Russia: Patent office and chamber find the shape of bottle to be ‘insufficiently original’
Vladimir Biriulin of Gorodissky & Partners explains why the patent office and the chamber were not satisfied with an applicant’s attempts to trademark a blue bottle
An applicant filed trademark application No. 2019731757, in respect of the goods in Class 32 and services in Class 35. The designation represents a 3D image of a blue-coloured bottle in its original shape. The central part of the bottle is convex and is compose of pentagons. Five, five-pointed stars are spaced along the circumference of the central part.
Patent office decision
The patent office refused the application because according to the examiner, the claimed designation does not conform to Article 1483 of the Civil Code. In particular, the claimed designation represents a 3D object of the shape of which is conditioned by its destination: a container for storing and selling liquid products. Hence, it indicates the type of the product and does not have distinguishing capability. A designation of this kind may only be protected if it acquired distinctiveness during its use which has to be proved.
The applicant appealed the decision of the patent office arguing that the shape of the bottle is not traditional. If the product is recognised non-protectable it should comply with two conditions: (i) the shape should be absolutely functional; and (ii) the shape should be traditional.
However, the claimed designation has additional non-functional characteristics: (i) the shape of the product is a stylised bottle; and (ii) it is not functional. This shape was chosen for the consumer to distinguish the applicant’s product from those of other persons.
Thanks to the original shape, it may also be used as a souvenir and as an ornament in the indoor environment. If placed on the shelf of a shop, the bottle will stand out as an advantage among similar goods of other producers.
The Chamber of Patent Disputes was not satisfied with the applicant’s arguments. It noted that the claimed designation was indeed a bottle of blue colour, and that the body of the bottle has convex and concave elements in the form of geometric figures. Registration is sought for non-alcoholic drinks, beer, and water among other similar products. The distinctive character of a designation consists in the capacity of the trademark to identify the goods of a certain producer which allows the consumer to recognise the trademark and the good respectively among other goods. The presence of embossed elements (convex and concave) on the body of the bottle, a screwed neck of the bottle, protrusions and hollows on the bottom do not give sufficient distinctiveness or style, for it to be remembered by the consumer.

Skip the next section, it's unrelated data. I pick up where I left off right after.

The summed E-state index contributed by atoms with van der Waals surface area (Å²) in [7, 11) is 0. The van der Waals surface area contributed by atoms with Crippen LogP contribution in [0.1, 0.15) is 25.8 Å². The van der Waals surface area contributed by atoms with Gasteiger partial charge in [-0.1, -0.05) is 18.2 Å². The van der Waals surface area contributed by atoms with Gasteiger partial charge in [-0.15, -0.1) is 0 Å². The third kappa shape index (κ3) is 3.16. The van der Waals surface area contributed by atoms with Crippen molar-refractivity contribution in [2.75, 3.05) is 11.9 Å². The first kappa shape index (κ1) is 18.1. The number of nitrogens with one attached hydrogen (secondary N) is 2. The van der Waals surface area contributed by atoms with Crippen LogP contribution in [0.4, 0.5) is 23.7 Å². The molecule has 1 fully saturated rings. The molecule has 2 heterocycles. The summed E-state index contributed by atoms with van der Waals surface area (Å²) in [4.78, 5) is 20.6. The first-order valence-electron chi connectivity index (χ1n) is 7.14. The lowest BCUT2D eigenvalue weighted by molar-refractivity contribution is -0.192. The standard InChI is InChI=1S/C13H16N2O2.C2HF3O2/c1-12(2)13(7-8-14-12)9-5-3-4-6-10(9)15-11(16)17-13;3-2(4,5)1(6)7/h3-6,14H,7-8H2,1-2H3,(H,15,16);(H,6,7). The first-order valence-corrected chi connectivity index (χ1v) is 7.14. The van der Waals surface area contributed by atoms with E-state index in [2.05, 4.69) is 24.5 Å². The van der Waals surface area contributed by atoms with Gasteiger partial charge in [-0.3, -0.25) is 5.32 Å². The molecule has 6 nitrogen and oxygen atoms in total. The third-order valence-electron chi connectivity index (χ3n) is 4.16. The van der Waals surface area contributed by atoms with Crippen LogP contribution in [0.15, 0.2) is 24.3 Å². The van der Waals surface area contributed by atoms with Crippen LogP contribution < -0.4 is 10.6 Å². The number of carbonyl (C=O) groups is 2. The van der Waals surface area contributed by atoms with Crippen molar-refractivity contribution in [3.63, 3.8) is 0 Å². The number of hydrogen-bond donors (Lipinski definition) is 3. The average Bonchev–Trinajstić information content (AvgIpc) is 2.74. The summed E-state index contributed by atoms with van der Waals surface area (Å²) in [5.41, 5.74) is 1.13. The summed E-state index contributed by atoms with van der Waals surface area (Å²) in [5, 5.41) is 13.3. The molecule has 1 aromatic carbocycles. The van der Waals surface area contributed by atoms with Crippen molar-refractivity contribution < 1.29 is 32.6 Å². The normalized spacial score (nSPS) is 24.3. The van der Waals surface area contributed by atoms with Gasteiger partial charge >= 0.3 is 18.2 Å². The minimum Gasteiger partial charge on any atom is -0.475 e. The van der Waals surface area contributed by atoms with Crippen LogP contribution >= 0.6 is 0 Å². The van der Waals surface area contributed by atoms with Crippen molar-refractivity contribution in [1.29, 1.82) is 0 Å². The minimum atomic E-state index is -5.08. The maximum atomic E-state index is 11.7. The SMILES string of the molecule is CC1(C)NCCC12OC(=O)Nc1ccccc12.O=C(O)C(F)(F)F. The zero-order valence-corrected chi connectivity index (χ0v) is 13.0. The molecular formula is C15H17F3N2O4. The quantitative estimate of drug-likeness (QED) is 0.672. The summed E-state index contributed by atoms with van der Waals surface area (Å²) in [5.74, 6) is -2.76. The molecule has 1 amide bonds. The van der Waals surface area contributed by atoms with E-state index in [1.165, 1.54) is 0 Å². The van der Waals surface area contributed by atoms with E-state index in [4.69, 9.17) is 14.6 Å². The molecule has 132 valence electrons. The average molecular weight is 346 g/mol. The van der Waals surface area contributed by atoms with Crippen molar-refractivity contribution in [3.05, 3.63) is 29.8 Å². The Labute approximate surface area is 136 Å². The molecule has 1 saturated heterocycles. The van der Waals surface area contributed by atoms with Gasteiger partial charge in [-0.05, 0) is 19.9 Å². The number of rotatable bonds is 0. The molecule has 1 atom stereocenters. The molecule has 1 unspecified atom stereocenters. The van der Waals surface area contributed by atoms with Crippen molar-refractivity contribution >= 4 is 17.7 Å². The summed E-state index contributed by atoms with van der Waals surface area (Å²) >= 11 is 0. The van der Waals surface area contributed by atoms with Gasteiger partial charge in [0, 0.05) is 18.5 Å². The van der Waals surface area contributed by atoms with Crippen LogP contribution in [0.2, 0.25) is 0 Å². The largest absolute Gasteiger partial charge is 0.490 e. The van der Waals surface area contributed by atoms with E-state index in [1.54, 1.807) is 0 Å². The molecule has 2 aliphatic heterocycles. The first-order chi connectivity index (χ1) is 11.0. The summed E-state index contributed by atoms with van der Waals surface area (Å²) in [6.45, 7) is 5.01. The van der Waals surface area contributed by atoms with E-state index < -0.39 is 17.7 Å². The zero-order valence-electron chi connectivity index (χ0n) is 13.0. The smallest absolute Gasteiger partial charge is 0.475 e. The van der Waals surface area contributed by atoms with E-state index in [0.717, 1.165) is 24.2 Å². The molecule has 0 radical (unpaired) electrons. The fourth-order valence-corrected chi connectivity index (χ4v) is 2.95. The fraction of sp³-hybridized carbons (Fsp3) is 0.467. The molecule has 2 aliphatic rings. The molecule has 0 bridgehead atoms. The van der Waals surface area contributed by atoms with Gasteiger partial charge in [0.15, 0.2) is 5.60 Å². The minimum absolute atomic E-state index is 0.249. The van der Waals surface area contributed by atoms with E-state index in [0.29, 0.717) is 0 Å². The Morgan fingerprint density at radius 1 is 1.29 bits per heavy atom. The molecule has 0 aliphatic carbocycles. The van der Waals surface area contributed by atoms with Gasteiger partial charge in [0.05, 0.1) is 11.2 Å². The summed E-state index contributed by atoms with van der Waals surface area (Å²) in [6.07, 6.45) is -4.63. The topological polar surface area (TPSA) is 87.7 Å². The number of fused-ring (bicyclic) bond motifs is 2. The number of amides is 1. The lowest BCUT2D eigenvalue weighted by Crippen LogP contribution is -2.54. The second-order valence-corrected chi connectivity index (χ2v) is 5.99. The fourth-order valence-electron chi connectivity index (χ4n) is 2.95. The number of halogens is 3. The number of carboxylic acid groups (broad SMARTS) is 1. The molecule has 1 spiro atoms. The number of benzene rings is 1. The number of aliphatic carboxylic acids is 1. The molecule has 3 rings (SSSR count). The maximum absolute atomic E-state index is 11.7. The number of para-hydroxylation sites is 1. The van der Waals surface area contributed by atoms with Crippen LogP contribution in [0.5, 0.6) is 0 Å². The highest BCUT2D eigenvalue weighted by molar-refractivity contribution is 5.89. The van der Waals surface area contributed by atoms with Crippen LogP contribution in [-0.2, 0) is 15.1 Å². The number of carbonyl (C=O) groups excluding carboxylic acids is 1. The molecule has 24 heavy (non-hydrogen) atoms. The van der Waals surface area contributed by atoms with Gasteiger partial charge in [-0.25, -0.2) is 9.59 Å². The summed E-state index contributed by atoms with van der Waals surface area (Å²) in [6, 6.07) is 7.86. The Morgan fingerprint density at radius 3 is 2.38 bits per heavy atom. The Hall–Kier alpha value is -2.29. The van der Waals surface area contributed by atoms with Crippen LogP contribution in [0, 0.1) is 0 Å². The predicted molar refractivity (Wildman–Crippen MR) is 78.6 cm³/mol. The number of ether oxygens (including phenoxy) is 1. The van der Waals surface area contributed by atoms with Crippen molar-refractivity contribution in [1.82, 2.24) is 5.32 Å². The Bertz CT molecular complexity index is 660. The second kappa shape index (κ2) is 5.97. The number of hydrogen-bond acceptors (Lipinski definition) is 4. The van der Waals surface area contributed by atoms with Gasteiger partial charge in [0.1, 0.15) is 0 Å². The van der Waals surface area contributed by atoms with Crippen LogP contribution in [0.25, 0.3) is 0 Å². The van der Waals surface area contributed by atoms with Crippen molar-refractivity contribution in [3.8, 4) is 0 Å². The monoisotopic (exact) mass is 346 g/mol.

In particular, protrusions and hollows make the bottle more stable, a threaded neck allows the user to close the bottle tightly, and embossed elements on the body of the bottle provide a reliable grip during its use. All this contributes to its convenience in use which confirms the conclusion of the examiner regarding its utilitarian purpose.
As a result, the Chamber of Patent Disputes did not satisfy the appeal and confirmed the negative decision of the patent office.
The main reason for refusal is that it is insufficiently original, a criterion which is difficult to evaluate. In this context the term ‘insufficiently original’ looks strange. Where does sufficiency of the originality begin? Where is the borderline between original and insufficiently original? In fact, the examiner admitted that the bottle is original but not enough.
Partner, Gorodissky & Partners